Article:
John Austin (Jack) Touey Sr., 84, of Kingston died at Community Care Hospice, Wilkes-Barre, on Wednesday, Nov. 28, 2012.
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Born Jan. 16, 1928, in Mount Joy, he was the son of the late Joseph B. Touey and Elsie G. Miller Touey.
Jack had attended numerous high schools, including Kingston High School, West Side Central Catholic and Wyoming Seminary. Preferring the pool hall (where he earned the nickname "Ace") to the classroom, his parents ultimately sent him to the Pennsylvania Military Academy (PMA), Chester. Although only in high school at PMA, Jack was recruited to play football as a lineman for the Pennsylvania Military College.
After graduating from PMA, Jack enlisted in the U.S. Army, a decision that would define his life forever. He went on to attend Officers' Training School at Fort Riley, Kan., and thereafter in July of 1950 was sent as a sergeant to fight in the Korean conflict.
For his heroic achievements and prior to his capture as a prisoner-of-war, Sgt. Touey was awarded a Bronze Star medal with two bronze oak leaf clusters with the letter "V" device. The orders for his accommodation read as follows:
"Sergeant John A. Touey, United States Army, a member of Company G, 23 Infantry distinguished himself by heroic achievement on 25 November 1950 in the vicinity of Kugang-dong, Korea. Company G had launched an assault against an enemy held hill but because of the numerical superiority of the enemy was forced to withdraw. During the withdrawal the gunner and assistant gunner in Sergeant Touey's machine gun squad were wounded, Sergeant Touey picked up the machine gun and moved it to an exposed position and effectively engaged the enemy. Under this cover fire, the company evacuated its casualties and effected an orderly withdrawal. The heroism and devotion to duty displayed by Sergeant Touey reflects great credit upon himself and the military service."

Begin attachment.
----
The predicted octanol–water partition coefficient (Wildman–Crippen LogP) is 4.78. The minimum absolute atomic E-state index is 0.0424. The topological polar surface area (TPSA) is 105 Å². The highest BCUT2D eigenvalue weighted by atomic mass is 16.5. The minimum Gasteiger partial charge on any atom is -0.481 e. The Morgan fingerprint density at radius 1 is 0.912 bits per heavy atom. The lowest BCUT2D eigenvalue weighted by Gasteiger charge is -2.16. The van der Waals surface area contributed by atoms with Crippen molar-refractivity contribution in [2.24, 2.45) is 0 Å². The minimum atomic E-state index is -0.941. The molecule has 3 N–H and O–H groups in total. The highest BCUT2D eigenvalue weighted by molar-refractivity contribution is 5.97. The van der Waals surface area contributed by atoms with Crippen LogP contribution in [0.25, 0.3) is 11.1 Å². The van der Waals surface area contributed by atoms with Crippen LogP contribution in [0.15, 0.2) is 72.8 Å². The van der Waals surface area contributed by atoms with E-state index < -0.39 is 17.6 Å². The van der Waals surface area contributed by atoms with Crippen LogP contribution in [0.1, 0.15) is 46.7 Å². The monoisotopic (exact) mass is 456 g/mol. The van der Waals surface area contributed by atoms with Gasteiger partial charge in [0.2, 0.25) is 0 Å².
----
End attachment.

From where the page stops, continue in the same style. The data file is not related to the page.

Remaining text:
Unfortunately after that battle, Touey ended up behind enemy lines and with a gunshot wound to the leg was captured by the North Koreans on Nov. 25, 1950. For the next two months, Touey and other POWs were marched by the North Koreans to camps along the Chinese border, often in below freezing temperatures, with insufficient clothing and animal feed for food. Until his release on Sept. 1, 1953, Touey's principal places of internment were Mining Camp at Death Valley (Dec. 25, 1950, to Jan. 22, 1951); Camp No. 5 at Pyongyang (Jan. 25, 1951, to Aug. 6, 1951); Camp No. 3 at Chosin (Aug. 7, 1951, to July 26, 1952); and Camp No. 4 at Wiwon (Aug. 14, 1952, to Aug. 21, 1953). He was one of only a few POWs to attempt an escape. On approximately March 23, 1951, Touey escaped from Camp No. 5, remained free for three days and then was recaptured by the Korean police and turned over to the Chinese. The commander of the camp put a gun to Touey's head and threatened to shoot him if he did not write a confession concerning his escape according to Communists' instructions. Touey then was tied and beaten. For additional punishment he was tied with wet ropes and put in the basement of a building for almost two months, being untied only to eat. Despite this horrific treatment, Touey was not deterred from helping others. He would steal food to share with his fellow POWs, and at times was jailed (put in the "hole") for doing so.